Supreme Court dismisses arguments requesting 100% cross-verification in the EVM-VVPAT case.

Arguments for complete EVM-VVPAT verification and paper ballot voting were denied by the Supreme Court.

Arguments for comprehensive cross-verification of votes cast using Electronic Voting Machines (EVMs) with Voter Verifiable Paper Audit Trail (VVPAT) were denied by the Supreme Court on Friday. In the case, a bench consisting of Justices Sanjiv Khanna and Dipankar Datta rendered two decisions that agreed.

Justice Khanna announced the ruling, stating that all petitions, including those for a return to paper ballots in elections, had been denied by the court.

At the request of the runners-up and third-place candidates, the court permitted the manufacturer to verify the microcontroller of the EVMs following the vote results. The highest court further stated that, upon payment of a fee, a request for the microcontroller of an EVM may be made within seven days of the results of the election being announced.

Supreme Court issued orders in the VVPAT-EVM case.
The Supreme Court also issued two directives: first, the symbol loading unit’s containers must be sealed in the presence of poll workers and candidates and must remain locked for 45 days; second, the control unit, ballot unit, and VVPAT must be verified by the manufacturing companies’ engineers following the results of the counting and must be requested in writing within seven days of the results being announced.

VVPAT: What is it?
Since 2000, votes have been cast in India using Electronic Voting Machines (EVMs). The ballot unit is linked to a “voter verifiable paper audit trail,” or VVPAT, unit that generates a paper slip that the voter may view through a transparent screen for approximately seven seconds before it is sealed and placed in a drop box.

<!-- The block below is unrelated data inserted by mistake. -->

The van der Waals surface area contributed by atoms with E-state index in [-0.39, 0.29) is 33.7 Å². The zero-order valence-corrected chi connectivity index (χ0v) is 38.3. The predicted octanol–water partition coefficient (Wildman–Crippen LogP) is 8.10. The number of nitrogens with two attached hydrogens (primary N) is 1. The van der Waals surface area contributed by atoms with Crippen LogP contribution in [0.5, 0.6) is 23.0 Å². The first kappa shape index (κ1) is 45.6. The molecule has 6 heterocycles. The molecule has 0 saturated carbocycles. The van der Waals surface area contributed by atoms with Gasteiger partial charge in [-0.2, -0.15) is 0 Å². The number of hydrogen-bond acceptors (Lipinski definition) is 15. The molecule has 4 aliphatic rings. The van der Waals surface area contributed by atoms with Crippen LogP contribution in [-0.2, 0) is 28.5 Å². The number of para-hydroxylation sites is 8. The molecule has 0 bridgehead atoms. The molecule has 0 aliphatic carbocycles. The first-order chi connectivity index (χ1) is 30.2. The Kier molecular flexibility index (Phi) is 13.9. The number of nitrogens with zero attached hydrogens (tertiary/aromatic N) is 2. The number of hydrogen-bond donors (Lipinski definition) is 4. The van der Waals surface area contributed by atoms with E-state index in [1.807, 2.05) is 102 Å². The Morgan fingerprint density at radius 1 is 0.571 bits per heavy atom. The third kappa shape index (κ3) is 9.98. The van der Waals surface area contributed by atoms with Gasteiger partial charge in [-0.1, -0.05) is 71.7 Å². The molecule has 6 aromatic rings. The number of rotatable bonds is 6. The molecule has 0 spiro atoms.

In each state legislative assembly constituency, five randomly chosen polling stations are used to count and match the VVPAT paper slips; several polling stations are pooled to produce a single parliamentary seat. This is the current arrangement in place.

Supreme Court: “Can’t control the elections”
The Supreme Court said on Wednesday that it could not “control the elections” or give orders merely because there are questions about the reliability of electronic voting machines. The court was delaying its decision on a number of petitions that also made the claim that polling machines can be manipulated to rig the results.

The court ruled that it was powerless to influence the opinions of individuals who questioned the benefits of voting machines and supported returning to paper ballots.

The bench also noted the responses it received from the Election Commission to the questions it asked.

It asked five questions about how EVMs work, including if the microcontrollers that are installed in them can be reprogrammed, to a poll panel official.

The bench had deferred its decision on the pleas on April 18 following a two-day hearing. On Wednesday, though, the case was rescheduled because the court requested additional clarifications from the EC.

One of the petitions, the non-governmental organization “Association for Democratic Reforms,” is requesting that the poll panel reverse its 2017 decision to replace the clear glass on VVPAT machines with an opaque glass that allows voters to view the slip only when the light is on for seven seconds.


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